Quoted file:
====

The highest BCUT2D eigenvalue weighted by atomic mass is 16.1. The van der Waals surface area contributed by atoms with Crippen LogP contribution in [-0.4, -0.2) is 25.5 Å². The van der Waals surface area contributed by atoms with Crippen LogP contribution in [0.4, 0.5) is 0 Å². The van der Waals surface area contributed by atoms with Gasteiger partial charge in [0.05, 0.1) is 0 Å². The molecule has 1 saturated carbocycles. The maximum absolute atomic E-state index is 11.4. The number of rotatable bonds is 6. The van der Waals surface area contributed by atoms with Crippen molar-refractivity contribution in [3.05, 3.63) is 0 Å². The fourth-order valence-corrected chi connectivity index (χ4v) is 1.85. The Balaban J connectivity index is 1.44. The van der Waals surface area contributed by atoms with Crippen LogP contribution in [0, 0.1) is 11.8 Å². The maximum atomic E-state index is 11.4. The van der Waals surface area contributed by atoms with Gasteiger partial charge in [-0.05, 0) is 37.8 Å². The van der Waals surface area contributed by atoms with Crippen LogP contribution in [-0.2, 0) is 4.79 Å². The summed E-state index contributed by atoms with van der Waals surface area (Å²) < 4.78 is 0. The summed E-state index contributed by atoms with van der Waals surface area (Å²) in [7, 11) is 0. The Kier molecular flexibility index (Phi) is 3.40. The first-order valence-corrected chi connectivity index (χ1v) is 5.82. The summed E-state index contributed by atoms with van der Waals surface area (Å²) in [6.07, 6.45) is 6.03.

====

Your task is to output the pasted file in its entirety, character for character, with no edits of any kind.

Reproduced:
The highest BCUT2D eigenvalue weighted by atomic mass is 16.1. The van der Waals surface area contributed by atoms with Crippen LogP contribution in [-0.4, -0.2) is 25.5 Å². The van der Waals surface area contributed by atoms with Crippen LogP contribution in [0.4, 0.5) is 0 Å². The van der Waals surface area contributed by atoms with Gasteiger partial charge in [0.05, 0.1) is 0 Å². The molecule has 1 saturated carbocycles. The maximum absolute atomic E-state index is 11.4. The number of rotatable bonds is 6. The van der Waals surface area contributed by atoms with Crippen molar-refractivity contribution in [3.05, 3.63) is 0 Å². The fourth-order valence-corrected chi connectivity index (χ4v) is 1.85. The Balaban J connectivity index is 1.44. The van der Waals surface area contributed by atoms with Crippen LogP contribution in [0, 0.1) is 11.8 Å². The maximum atomic E-state index is 11.4. The van der Waals surface area contributed by atoms with Gasteiger partial charge in [-0.05, 0) is 37.8 Å². The van der Waals surface area contributed by atoms with Crippen LogP contribution in [-0.2, 0) is 4.79 Å². The summed E-state index contributed by atoms with van der Waals surface area (Å²) < 4.78 is 0. The summed E-state index contributed by atoms with van der Waals surface area (Å²) in [7, 11) is 0. The Kier molecular flexibility index (Phi) is 3.40. The first-order valence-corrected chi connectivity index (χ1v) is 5.82. The summed E-state index contributed by atoms with van der Waals surface area (Å²) in [6.07, 6.45) is 6.03.